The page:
Winner's election date unknown.
Pro-Administration hold.
North Carolina Samuel Johnston Pro-Administration 1789 Incumbent lost re-election.
Winner elected in 1792.[7]
Anti-Administration gain.
Rhode Island Joseph Stanton, Jr. Anti-Administration 1790 Unknown if incumbent retired or lost re-election.
Winner elected in 1793.
Pro-Administration gain.
South Carolina Pierce Butler Anti-Administration 1789 Incumbent re-elected December 5, 1792.
Virginia John Taylor Anti-Administration 1792 (Special) Incumbent re-elected in 1793.
  • Green tickY John Taylor (Anti-Administration)
  • [Data unknown/missing.]

Election in 1793 during the 3rd Congress[edit]

In this special election, the winner was seated after March 4, 1793, the beginning of the next Congress.

State Incumbent Results Candidates
Senator Party Electoral history
Connecticut
(Class 3)
Roger Sherman Pro-Administration 1791 (Special) Incumbent died July 23, 1793.
Winner elected December 2, 1793.
Pro-Administration hold.

Connecticut (Special)[edit]

Delaware[edit]

Georgia[edit]

Kentucky[edit]

Maryland (Special)[edit]

Massachusetts[edit]

New Hampshire[edit]

New Jersey[edit]

North Carolina[edit]

Pennsylvania[edit]

There was a late election on February 28, 1793 for the Class 1 seat from Pennsylvania. Incumbent William Maclay's term had ended on March 3, 1791, but the legislature failed to elect a successor due to a disagreement on the procedure to be followed in the election.

The seat remained vacant until Albert Gallatin was elected by the Pennsylvania General Assembly to the seat during this election.[9]

Upon agreement between the two houses of the Pennsylvania General Assembly, the House of Representatives and the Senate, regarding the procedure to elect a new Senator, an election was finally held on February 28, 1793. The results of the vote of both houses combined are as follows:

State Legislature Results[9]
Party Candidate Votes %
Anti-Administration Albert Gallatin 45 51.72%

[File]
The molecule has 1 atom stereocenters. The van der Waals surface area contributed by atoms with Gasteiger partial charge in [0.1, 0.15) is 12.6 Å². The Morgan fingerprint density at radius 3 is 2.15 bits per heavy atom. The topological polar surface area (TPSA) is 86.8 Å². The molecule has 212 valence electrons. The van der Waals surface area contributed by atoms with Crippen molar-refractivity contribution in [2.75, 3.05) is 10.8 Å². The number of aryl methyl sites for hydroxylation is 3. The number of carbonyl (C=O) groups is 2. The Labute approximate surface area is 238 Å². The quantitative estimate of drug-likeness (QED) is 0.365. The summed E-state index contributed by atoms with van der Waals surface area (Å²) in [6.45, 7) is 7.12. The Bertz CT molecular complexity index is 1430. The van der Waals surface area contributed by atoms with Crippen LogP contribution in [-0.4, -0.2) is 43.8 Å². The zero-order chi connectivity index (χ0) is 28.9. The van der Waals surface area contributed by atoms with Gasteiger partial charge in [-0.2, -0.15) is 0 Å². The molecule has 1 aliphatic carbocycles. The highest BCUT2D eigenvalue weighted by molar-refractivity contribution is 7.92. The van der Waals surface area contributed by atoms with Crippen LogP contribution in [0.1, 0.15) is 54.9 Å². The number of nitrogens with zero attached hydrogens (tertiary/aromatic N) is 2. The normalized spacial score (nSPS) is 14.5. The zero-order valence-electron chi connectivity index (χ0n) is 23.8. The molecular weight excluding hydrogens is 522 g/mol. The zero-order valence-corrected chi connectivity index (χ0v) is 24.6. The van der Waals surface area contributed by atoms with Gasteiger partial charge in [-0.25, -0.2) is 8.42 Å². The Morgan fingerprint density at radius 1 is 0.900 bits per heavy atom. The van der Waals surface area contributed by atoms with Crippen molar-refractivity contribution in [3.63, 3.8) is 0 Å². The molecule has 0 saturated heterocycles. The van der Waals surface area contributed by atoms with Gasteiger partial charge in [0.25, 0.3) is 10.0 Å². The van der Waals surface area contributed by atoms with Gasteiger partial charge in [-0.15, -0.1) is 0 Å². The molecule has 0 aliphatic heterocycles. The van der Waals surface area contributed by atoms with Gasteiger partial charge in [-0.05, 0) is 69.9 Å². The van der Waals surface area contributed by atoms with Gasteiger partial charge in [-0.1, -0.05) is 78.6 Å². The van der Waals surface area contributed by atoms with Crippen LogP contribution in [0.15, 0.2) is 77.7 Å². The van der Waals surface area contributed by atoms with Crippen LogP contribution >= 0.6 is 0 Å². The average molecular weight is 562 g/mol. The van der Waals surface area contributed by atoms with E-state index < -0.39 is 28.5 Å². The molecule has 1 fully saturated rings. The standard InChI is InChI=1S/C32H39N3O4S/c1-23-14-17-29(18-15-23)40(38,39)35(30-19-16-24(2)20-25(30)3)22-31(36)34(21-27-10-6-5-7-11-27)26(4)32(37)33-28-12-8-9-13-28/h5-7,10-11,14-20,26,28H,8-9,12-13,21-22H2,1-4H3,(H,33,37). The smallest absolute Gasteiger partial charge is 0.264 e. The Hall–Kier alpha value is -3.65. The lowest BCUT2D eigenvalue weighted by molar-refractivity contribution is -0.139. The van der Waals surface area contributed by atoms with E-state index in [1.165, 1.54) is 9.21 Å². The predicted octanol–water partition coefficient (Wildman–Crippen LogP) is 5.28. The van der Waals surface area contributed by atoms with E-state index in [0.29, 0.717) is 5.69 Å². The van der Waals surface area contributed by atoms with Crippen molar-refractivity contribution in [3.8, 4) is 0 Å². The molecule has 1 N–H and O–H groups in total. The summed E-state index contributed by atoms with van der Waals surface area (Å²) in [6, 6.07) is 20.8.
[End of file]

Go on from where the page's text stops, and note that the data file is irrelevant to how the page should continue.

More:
Pro-Administration Henry Miller 35 40.23%
Pro-Administration Arthur St. Clair 1 1.15%
Pro-Administration William Irvine 1 1.15%
N/A Not voting 5 5.75%
Total votes 87 100%

On February 28, 1794, the Senate determined that Gallatin did not satisfy the citizenship requirement for service and he was removed from office. He later went on to serve in the U.S. House of Representatives. Gallatin was replaced in the Senate by a special election in 1794.[10]

Rhode Island[edit]

South Carolina[edit]

Virginia[edit]

See also[edit]

References[edit]

  1. ^ Martis, Kenneth C. The Historical Atlas of Political Parties in the United States Congress.
  2. ^ "Virginia 1792 U.S. Senate, Special". A New Nation Votes: American Election Returns 1787–1825. Tufts University Digital Collections and Archives. Retrieved January 24, 2018. (referencing Mattern, David B., J. C. A. Stagg, Jeanne K. Cross and Susan Holbrook Perdue, ed. The Papers of James Madison, Congressional Series. Vol. 14. Charlottesville, VA: University of Virginia Press, 1983. 392.)
  3. ^ "Pennsylvania 1793 U.S. Senate". A New Nation Votes: American Election Returns 1787–1825. Tufts University Digital Collections and Archives. Retrieved January 24, 2018. (referencing The Pennsylvania Journal and the Weekly Advertiser (Philadelphia, PA). March 6, 1793)
  4. ^ "Georgia 1792 U.S. Senate". A New Nation Votes: American Election Returns 1787–1825. Tufts University Digital Collections and Archives. Retrieved January 24, 2018. (referencing The Augusta Chronicle and Gazette of the State (Augusta, GA). December 1, 1792.)
  5. ^ "Kentucky 1792 U.S. Senate". A New Nation Votes: American Election Returns 1787–1825. Tufts University Digital Collections and Archives. Retrieved January 24, 2018. (referencing The Mirrour (Concord, NH). January 28, 1793.; Election of United States Senators by the General Assembly (typed manuscript). Kentucky Historical Society, Frankfort.)
  6. ^ "New Hampshire 1792 U.S. Senate". A New Nation Votes: American Election Returns 1787–1825. Tufts University Digital Collections and Archives. Retrieved January 24, 2018. (referencing Osborne's Newhampshire Spy (Portsmouth, NH). June 23, 1792.)
  7. ^ "North Carolina 1792 U.S. Senate". A New Nation Votes: American Election Returns 1787–1825. Tufts University Digital Collections and Archives. Retrieved January 24, 2018. (referencing Legislative Papers. State Archives of North Carolina, Raleigh.; Legislative Papers 1792 Box 119. State Archives of North Carolina, Raleigh.)
  8. ^ "South Carolina 1792 U.S. Senate". A New Nation Votes: American Election Returns 1787–1825. Tufts University Digital Collections and Archives. Retrieved January 24, 2018. (referencing "Rough House Journals.")
  9. ^ a b "U.S. Senate Election - 28 February 1793" (PDF). Wilkes University. Retrieved December 21, 2012.
  10. ^ "GALLATIN, Albert, (1761 - 1849)". Biographical Directory of the United States Congress. Retrieved December 21, 2012.

External links[edit]